With just about a week left until election day, Progressive Conservative Leader Doug Ford was supposed to make his first — and presumably only — campaign stop in Ottawa on Thursday.
But after a devastating storm ripped through the capital and the surrounding areas in eastern Ontario, Ford’s Ottawa trip was cancelled. One of his campaign insiders told CBC News that the focus should be on letting hydro workers concentrate on reconnecting the 74,000 residents still without power.
But if Ford was concerned about causing a distraction, why did he visit the storm-ravaged town of Uxbridge — located in the riding held by Peter Bethlenfalvy who served as Ford’s finance minister — on Monday? And why wasn’t Ford too worried about coming to Ottawa on Sept. 21, 2019, two days after Ottawa was hit with multiple tornadoes, to tour the damage then?
Now it looks like Ford may be coming to Ottawa on Monday, just three days before voters elect their next provincial government.
Hey <a href=”https://twitter.com/fordnation?ref_src=twsrc%5Etfw”>@fordnation</a>, in case you needed directions to Ottawa, here they are. <br><br>You called the <a href=”https://twitter.com/hashtag/OttawaOutage?src=hash&ref_src=twsrc%5Etfw”>#OttawaOutage</a> “a once in a lifetime storm” – Yet you don’t show up… <br>That’s not what leaders do. <a href=”https://twitter.com/hashtag/onpoli?src=hash&ref_src=twsrc%5Etfw”>#onpoli</a> <a href=”https://twitter.com/hashtag/ottnews?src=hash&ref_src=twsrc%5Etfw”>#ottnews</a> <a href=”https://t.co/SyHxgQRntI”>pic.twitter.com/SyHxgQRntI</a>
It’s not the first Ottawa emergency that Ford has skipped out on. He was criticized by some for not acting sooner during the trucking protests that occupied the capital for three weeks in February, although he did declare a state of emergency and call the protests “illegal.”
But he didn’t visit Ottawa at the time. And during the second weekend of those protests in the streets, which some were calling an “insurrection,” Ford was up at his cottage and was photographed snowmobiling.
Those absences have not gone unnoticed — with Liberal Leader Steven Del Duca, in particular, hitting Ford hard on the hustings during his three trips to the Ottawa region, telling voters how a leader’s job is “to show up.” And reminding them that he himself visited during the protests in February.
NDP Leader Andrea Horwath dropped in on March 4, soon after the protests were over, calling for the province to give more than the $10 million it had promised to businesses hurt by the protests. And she’s been to Ottawa once since the election was called.
Ford, meanwhile, visited Ottawa on March 25 — weeks after the protests ended — to announce the next stage of funding for a new campus of The Ottawa Hospital.
City leaders say no reason Ford couldn’t come
Whether Del Duca’s message about showing up resonates with voters — or they see it as electioneering — remains to be seen. But Ford does seem to be falling into the Liberal leader’s script.
There appears to be no practical reason Ford couldn’t have toured Ottawa in the next day or two. Asked at a Tuesday news conference whether anyone dissuaded Ford and his entourage from visiting Ottawa, city leaders said no.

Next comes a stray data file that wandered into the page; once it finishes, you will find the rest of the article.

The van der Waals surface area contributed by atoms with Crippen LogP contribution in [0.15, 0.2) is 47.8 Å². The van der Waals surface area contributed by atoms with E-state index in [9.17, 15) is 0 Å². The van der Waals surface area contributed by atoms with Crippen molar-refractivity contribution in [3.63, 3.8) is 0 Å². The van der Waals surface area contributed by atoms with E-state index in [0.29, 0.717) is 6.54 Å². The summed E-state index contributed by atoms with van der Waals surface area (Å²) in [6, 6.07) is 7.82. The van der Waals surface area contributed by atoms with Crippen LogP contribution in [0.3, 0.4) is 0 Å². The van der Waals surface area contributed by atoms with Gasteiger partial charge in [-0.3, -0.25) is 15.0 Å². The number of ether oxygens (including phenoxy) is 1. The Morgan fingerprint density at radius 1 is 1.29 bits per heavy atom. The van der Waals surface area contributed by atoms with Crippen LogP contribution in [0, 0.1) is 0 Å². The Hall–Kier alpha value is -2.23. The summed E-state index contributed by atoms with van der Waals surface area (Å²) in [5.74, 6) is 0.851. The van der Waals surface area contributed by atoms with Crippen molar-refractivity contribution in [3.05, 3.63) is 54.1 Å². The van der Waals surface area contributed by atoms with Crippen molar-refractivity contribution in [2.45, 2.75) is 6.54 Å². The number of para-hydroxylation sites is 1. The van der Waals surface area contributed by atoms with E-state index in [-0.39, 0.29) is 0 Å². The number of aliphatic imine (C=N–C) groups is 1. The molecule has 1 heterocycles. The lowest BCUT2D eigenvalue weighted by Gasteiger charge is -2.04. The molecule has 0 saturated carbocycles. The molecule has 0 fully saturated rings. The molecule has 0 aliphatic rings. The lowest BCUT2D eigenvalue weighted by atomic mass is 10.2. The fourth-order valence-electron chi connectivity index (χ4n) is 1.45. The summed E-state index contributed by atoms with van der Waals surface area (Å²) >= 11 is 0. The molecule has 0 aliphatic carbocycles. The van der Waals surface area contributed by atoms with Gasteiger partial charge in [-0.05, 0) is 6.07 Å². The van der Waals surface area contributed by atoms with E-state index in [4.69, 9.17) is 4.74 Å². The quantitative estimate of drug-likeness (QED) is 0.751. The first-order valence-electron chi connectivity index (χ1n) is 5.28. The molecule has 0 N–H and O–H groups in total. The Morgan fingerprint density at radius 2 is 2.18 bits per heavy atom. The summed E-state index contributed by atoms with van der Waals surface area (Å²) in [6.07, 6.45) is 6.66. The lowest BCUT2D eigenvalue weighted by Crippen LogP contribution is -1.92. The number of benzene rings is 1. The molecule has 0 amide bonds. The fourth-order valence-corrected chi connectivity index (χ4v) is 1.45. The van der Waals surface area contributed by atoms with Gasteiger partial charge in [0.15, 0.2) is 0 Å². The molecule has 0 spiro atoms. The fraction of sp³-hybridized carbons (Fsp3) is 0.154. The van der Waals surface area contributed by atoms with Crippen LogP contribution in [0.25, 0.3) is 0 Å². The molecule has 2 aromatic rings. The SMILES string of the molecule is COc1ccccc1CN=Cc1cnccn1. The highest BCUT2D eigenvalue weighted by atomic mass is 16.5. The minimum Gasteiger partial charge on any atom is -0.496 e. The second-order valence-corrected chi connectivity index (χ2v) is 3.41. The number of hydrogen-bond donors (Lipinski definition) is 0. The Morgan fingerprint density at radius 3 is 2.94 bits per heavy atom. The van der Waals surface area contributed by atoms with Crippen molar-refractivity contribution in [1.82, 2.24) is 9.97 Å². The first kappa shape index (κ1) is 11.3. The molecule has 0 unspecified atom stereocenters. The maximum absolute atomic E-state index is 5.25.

Mayor Jim Watson said he’d heard from the three major party leaders since the storm hit on Saturday, and said Ford “indicated any help the province can offer, he would be there to ensure that happens.”
The city has asked for heavy equipment to move trees off property more quickly, but there was no word yet when the machinery would arrive.
As for whether anyone dealing with the aftermath of the storm asked Ford to delay his planned campaign stop, the mayor said there had been no such request.
Little political gain for Ford in Ottawa?
On a purely political level, that Ford isn’t spending much time in eastern Ontario isn’t a huge surprise. The seats the PCs hold on the outskirts of Ottawa and in the rural areas outside the city are considered fairly safe.
The PCs picked up a seat in Glengarry-Prescott-Russell, which had been Liberal for 20 years. But the MPP left months later over the party’s francophone policies and eventually joined the Liberals, who are expected to retain the seat. Del Duca was in the rural riding east of Ottawa showing the flag on Monday, while Ford was in Uxbridge waving his.
The one riding that’s in play for the PCs is Ottawa West-Nepean, which pundits are calling a race to watch. It’s been traditionally held by Liberals, but in 2018 the party’s vote collapsed, and many switched their votes to the NDP candidate who ultimately lost by just 175 votes to the PC candidate.
The Liberals and NDP leaders are still fighting for it. Del Duca has been to the riding twice, including on the first weekend of the campaign, and Horwath had two events there last week.
So is Ford seemingly snubbing Ottawa because he’s confident the PCs can win it — or is he writing it off?
It’s hard to know.
Riding-level polling isn’t overly reliable, because the sample sizes are usually too small and the margins of error too large.
Perhaps trekking out to eastern Ontario takes too much time to prop up what would only be a single seat?
After all, the seats that the PCs need to keep in order to secure a majority government are mostly in the Toronto suburbs and surrounding areas.
And while it hasn’t been made public what Ford is doing during the day on Thursday, he won’t be visiting with folks in eastern Ontario in the evening — instead, he’ll be front and centre at a rally in the PC-NDP battlefield of Hamilton.